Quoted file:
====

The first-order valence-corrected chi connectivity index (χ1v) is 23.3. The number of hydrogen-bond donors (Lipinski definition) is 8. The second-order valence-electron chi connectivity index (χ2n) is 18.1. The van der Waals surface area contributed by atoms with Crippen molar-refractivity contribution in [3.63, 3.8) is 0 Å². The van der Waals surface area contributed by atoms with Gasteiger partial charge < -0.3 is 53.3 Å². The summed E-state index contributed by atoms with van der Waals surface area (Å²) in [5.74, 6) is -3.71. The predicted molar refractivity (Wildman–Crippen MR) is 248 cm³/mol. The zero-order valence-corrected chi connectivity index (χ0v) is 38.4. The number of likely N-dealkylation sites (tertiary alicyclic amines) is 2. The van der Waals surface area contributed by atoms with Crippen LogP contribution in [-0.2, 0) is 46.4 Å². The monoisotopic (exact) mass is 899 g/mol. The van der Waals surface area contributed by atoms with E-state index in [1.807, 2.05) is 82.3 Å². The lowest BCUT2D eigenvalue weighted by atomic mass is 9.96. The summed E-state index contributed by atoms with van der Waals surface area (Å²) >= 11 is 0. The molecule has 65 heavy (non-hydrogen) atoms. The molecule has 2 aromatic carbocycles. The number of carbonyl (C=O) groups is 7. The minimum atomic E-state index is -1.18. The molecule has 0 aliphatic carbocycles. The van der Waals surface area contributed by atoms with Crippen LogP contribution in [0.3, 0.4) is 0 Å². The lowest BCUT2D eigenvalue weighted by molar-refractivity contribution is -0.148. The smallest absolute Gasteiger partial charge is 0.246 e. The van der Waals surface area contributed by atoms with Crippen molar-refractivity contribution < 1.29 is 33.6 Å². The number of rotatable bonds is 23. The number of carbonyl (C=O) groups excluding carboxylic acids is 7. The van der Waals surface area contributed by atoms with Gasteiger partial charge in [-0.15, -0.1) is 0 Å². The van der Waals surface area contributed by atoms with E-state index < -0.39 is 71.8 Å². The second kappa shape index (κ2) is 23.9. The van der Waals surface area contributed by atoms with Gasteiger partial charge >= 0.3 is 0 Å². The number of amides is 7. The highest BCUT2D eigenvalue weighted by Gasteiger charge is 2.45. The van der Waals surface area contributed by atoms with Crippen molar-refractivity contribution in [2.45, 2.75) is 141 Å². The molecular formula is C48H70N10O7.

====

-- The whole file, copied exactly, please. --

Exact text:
The first-order valence-corrected chi connectivity index (χ1v) is 23.3. The number of hydrogen-bond donors (Lipinski definition) is 8. The second-order valence-electron chi connectivity index (χ2n) is 18.1. The van der Waals surface area contributed by atoms with Crippen molar-refractivity contribution in [3.63, 3.8) is 0 Å². The van der Waals surface area contributed by atoms with Gasteiger partial charge < -0.3 is 53.3 Å². The summed E-state index contributed by atoms with van der Waals surface area (Å²) in [5.74, 6) is -3.71. The predicted molar refractivity (Wildman–Crippen MR) is 248 cm³/mol. The zero-order valence-corrected chi connectivity index (χ0v) is 38.4. The number of likely N-dealkylation sites (tertiary alicyclic amines) is 2. The van der Waals surface area contributed by atoms with Crippen LogP contribution in [-0.2, 0) is 46.4 Å². The monoisotopic (exact) mass is 899 g/mol. The van der Waals surface area contributed by atoms with E-state index in [1.807, 2.05) is 82.3 Å². The lowest BCUT2D eigenvalue weighted by atomic mass is 9.96. The summed E-state index contributed by atoms with van der Waals surface area (Å²) >= 11 is 0. The molecule has 65 heavy (non-hydrogen) atoms. The molecule has 2 aromatic carbocycles. The number of carbonyl (C=O) groups is 7. The minimum atomic E-state index is -1.18. The molecule has 0 aliphatic carbocycles. The van der Waals surface area contributed by atoms with Crippen LogP contribution in [0.3, 0.4) is 0 Å². The lowest BCUT2D eigenvalue weighted by molar-refractivity contribution is -0.148. The smallest absolute Gasteiger partial charge is 0.246 e. The van der Waals surface area contributed by atoms with Crippen molar-refractivity contribution < 1.29 is 33.6 Å². The number of rotatable bonds is 23. The number of carbonyl (C=O) groups excluding carboxylic acids is 7. The van der Waals surface area contributed by atoms with Gasteiger partial charge in [-0.15, -0.1) is 0 Å². The van der Waals surface area contributed by atoms with E-state index < -0.39 is 71.8 Å². The second kappa shape index (κ2) is 23.9. The van der Waals surface area contributed by atoms with Gasteiger partial charge >= 0.3 is 0 Å². The number of amides is 7. The highest BCUT2D eigenvalue weighted by Gasteiger charge is 2.45. The van der Waals surface area contributed by atoms with Crippen molar-refractivity contribution in [2.45, 2.75) is 141 Å². The molecular formula is C48H70N10O7.